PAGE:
After reviewing all the parts that went into this Shooting the Lightweight AR Pistol project the questions remains: How does it shoot and what are the Best 5.56 / .223 Loads for AR Pistols & SBRs?
Editors Note : Caution, ammunition reloading can be very dangerous, read our “Reloading Disclaimer“ .

Shooting the Lightweight AR15 Pistol Project - Loads for AR Pistols & SBRs
Shooting the Lightweight AR15 Pistol Project – Loads for AR Pistols & SBRs
Josh Wayner
Josh Wayner

U.S.A.-( In the first part of this article, I assembled a state-of-the art lightweight AR pistol that had many incredible features from a variety of innovative companies. The only thing that I omitted from that article was how the gun shot. Now, I could’ve gone and tried some factory loads and called it a day, but I’m a pretty comprehensive guy. I instead opted to go the route of discovery and conduct come ammunition loading experiments to determine the best 5.56/.223 loads for AR pistols and SBRs.

To write a disclaimer here first, I’m an expert handloader. Making your own ammunition and playing with a rifle’s gas system can spell disaster if you’re not careful, so please do not take what I’m writing here as gospel fact. You need to exercise caution and determine what you feel is safe. Some of the loads listed here may not be safe in your guns. I take nor assume any responsibility for anything that may happen to you. Now onto the fun.

For my control set I did indeed use factory ammunition. The load I used to establish baseline performance was the new Hornady 75gr HD SBR from their BLACK line. The Hornady load is advertised as being made for SBR-class weapons and I felt it could give me a great picture of performance. It is with this load that I tested initial velocity and gas pressure with the Superlative Adjustable Gas Block and 10.5” Faxon barrel.

Hornady 5.56 NATO 75gr Interlock HD SBR BLACK
Hornady 5.56 NATO 75gr Interlock HD SBR BLACK

All loads were fired over an Oehler 35P chronograph at a distance of five feet from the muzzle at eighty degrees Fahrenheit.

The first testing was conducted with a bare muzzle. Also, I completely shut the gas block off and fired five rounds. The velocity was 2290fps with a standard deviation (SD) of 6fps. With the gas system off, the gun did not cycle between shots.

I incrementally opened the gas system one ‘click’ at a time. The Superlative gas block has notches in the valve that you can open using a supplied wrench. I had to open the valve five clicks before the weapon would begin to cycle. The velocity at this point was 2285fps with an SD of 12fps.

The weapon would not cycle reliably until I opened the valve to click ten. At this point the bolt traveled a full stroke and locked back when the magazine was empty. The velocity at this click was 2277fps with an SD of 15pfs. I considered this to be the most reliable gas setting with this factory load.

I opened up the gas system a click at a time to click fifteen. At this point, the gun was significantly over gassed. The perceived recoil increased as did the ‘gas in the eye’ that everyone hates. I noticed a drop off in velocity at this point. I was getting 2257 fps with an SD of 20.

I came to the conclusion that the tuned gas system at click ten was the cleanest and most reliable setting. Any less and I wasn’t getting a reliable weapon. Any more than ten resulted in a dirty and gritty gun with more felt recoil. I returned the gun to click ten and spun on the SilencerCo ASR flash hider and later the ASR muzzle brake.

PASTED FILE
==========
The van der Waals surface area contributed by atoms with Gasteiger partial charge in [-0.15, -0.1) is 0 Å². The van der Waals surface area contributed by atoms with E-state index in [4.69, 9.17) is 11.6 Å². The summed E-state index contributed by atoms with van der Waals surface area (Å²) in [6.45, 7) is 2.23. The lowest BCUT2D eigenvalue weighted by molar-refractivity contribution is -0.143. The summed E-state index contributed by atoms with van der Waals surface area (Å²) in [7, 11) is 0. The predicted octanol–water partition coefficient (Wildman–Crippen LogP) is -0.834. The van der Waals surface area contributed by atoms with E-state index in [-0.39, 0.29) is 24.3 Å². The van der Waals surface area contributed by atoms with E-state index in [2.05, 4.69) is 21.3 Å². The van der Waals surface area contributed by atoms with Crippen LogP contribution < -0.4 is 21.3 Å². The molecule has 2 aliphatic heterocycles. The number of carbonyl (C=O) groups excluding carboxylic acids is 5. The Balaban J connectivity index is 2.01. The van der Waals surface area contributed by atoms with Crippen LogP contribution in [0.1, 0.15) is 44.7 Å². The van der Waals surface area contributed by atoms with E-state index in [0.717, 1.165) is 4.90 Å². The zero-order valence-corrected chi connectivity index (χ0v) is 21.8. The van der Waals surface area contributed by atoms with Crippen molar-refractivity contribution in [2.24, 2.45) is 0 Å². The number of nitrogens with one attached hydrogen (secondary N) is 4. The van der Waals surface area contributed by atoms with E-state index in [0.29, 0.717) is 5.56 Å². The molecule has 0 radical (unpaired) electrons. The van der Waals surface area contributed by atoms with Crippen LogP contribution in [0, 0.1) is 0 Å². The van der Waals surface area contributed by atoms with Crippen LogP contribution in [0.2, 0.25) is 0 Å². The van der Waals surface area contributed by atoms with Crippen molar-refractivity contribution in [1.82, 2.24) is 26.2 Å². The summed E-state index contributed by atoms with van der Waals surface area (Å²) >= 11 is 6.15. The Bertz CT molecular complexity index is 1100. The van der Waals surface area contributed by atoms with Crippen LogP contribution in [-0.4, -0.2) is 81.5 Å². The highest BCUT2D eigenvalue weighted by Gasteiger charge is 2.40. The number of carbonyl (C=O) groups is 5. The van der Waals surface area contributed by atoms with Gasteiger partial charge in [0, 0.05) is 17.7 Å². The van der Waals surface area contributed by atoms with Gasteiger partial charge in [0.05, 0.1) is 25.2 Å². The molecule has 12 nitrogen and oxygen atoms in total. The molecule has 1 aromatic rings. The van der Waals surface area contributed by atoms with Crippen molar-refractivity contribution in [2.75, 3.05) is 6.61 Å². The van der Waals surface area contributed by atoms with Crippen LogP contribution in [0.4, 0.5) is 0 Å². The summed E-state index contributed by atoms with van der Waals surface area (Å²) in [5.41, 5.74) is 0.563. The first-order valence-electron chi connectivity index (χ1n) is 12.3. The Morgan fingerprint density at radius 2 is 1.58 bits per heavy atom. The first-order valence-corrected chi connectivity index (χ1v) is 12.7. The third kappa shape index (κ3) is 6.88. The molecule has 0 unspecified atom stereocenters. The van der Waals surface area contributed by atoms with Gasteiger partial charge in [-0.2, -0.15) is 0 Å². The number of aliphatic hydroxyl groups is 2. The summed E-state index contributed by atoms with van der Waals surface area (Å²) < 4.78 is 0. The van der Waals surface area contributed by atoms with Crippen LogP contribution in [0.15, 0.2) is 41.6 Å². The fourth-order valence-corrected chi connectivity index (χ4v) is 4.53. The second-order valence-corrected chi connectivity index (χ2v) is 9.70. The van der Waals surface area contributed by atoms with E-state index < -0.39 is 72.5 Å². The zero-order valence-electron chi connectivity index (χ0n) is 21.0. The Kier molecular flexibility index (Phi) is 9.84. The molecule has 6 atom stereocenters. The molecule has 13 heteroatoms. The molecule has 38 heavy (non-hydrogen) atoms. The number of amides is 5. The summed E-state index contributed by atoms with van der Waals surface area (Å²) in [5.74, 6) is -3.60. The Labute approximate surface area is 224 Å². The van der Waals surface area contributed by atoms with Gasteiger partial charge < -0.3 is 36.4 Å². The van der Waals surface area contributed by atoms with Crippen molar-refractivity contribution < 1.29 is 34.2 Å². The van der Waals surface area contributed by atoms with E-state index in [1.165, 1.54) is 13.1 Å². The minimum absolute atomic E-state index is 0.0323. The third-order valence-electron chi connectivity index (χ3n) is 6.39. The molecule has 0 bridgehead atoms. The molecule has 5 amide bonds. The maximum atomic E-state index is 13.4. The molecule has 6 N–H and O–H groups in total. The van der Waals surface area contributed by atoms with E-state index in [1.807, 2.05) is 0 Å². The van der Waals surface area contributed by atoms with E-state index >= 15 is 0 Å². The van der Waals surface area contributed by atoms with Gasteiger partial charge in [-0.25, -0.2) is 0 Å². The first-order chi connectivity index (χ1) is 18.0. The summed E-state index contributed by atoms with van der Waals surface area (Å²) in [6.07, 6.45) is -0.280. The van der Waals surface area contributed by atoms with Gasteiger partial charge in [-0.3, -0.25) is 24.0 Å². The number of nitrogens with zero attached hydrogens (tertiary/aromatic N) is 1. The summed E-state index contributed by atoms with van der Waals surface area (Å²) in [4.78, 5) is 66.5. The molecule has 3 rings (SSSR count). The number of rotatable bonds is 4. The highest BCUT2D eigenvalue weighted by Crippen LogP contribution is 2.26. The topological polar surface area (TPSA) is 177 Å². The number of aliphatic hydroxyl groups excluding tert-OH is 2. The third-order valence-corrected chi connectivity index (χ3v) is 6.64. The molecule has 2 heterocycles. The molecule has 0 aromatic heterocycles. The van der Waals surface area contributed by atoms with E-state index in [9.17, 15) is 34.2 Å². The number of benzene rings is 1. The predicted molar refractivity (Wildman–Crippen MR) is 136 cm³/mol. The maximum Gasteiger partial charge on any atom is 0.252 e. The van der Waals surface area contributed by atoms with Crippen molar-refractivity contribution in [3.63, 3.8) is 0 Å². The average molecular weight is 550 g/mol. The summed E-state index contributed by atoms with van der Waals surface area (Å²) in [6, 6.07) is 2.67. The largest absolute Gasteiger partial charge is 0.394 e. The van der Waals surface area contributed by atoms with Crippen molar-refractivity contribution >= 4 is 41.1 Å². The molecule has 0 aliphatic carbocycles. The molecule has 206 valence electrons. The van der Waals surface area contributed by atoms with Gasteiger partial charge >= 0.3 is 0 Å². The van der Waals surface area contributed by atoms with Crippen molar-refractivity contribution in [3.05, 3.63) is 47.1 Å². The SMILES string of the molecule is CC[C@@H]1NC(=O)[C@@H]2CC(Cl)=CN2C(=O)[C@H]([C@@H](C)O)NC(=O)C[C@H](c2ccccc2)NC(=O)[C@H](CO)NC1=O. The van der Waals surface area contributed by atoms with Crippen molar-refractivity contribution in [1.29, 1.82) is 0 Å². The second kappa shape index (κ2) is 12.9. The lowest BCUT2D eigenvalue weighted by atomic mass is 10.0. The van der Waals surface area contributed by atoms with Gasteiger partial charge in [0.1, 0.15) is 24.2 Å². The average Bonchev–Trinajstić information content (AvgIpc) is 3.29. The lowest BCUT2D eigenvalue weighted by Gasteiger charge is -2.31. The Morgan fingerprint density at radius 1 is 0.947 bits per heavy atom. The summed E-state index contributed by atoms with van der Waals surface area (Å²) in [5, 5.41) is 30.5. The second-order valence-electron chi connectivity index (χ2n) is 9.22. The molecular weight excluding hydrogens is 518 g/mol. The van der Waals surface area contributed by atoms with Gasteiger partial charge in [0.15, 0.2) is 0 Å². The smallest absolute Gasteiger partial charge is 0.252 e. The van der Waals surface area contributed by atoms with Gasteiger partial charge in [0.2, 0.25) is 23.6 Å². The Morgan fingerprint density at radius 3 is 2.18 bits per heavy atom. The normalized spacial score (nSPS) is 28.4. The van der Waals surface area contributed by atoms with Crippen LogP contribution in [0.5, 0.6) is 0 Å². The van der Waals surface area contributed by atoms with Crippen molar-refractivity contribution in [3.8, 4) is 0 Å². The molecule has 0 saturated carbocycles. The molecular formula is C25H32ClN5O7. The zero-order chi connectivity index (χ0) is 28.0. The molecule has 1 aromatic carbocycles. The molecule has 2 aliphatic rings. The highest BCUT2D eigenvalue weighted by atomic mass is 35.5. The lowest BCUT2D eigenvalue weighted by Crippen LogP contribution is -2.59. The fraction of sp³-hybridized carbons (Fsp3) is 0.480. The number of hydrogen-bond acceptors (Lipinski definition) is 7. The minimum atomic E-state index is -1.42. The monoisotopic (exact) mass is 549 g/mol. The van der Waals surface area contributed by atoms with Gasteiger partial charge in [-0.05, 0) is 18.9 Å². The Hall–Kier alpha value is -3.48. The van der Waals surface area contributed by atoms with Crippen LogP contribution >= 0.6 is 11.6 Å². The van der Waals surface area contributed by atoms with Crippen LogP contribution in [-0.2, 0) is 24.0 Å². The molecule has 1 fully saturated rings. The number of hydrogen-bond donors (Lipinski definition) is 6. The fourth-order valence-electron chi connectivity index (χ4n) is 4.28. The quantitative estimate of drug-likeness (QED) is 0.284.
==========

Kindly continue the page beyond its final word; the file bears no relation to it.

SilencerCo ASR Muzzle Brake and Flash Hider
SilencerCo ASR Muzzle Brake and Flash Hider

The ASR brake virtually eliminated all felt recoil, as was to be expected. The difference in velocity between the brake and flash hider was negligible. The only major difference was that there was a small change in point of impact and a higher SD (standard deviation) on the brake. I again averaged about 2277fps and had a respective SD of 17 and 12 for the brake and flashhider. Those numbers were so close that I couldn’t really call them different. For the remainder of the testing I used the ASR brake due to the reduced recoil.

When it came to making ammo, I contacted my dear friends at Graf and Sons. Not only is Graf’s the place to go for our obscure calibers and the supplies to load them, their customer service is top-notch. Graf’s supplied me with several materials to use for this test.

I decided that I would do this experiment in bulk using what most shooters would use in the circumstances. My brass would be nothing special and consist of once or twenty times fired range brass and military junk. I wanted to use this type of brass because it is what nearly everyone that owns an AR reloads with. I processed the brass and full-length sized it before trimming.

Friends, if you bulk load 5.56/.223, you absolutely need a “World’s Finest Trimmer” from Little Crow Gunworks. This is a trimmer that you put in your drill to make it spin and it indexes on the shoulder of the case. You must full-length resize to use this tool. It normally takes me an hour to trim fifty cases on a regular trimmer, but I can do that many in two minutes using this wonder. This is seriously one of the most necessary tools made for an AR reloader. You simply must have one if you don’t want to get married to that reloading bench and case trimmer.

World’s Finest Trimmer from Little Crow Gunworks
World’s Finest Trimmer from Little Crow Gunworks

With the cases trimmed, I primed the brass with standard CCI small rifle primers and then set about researching load data.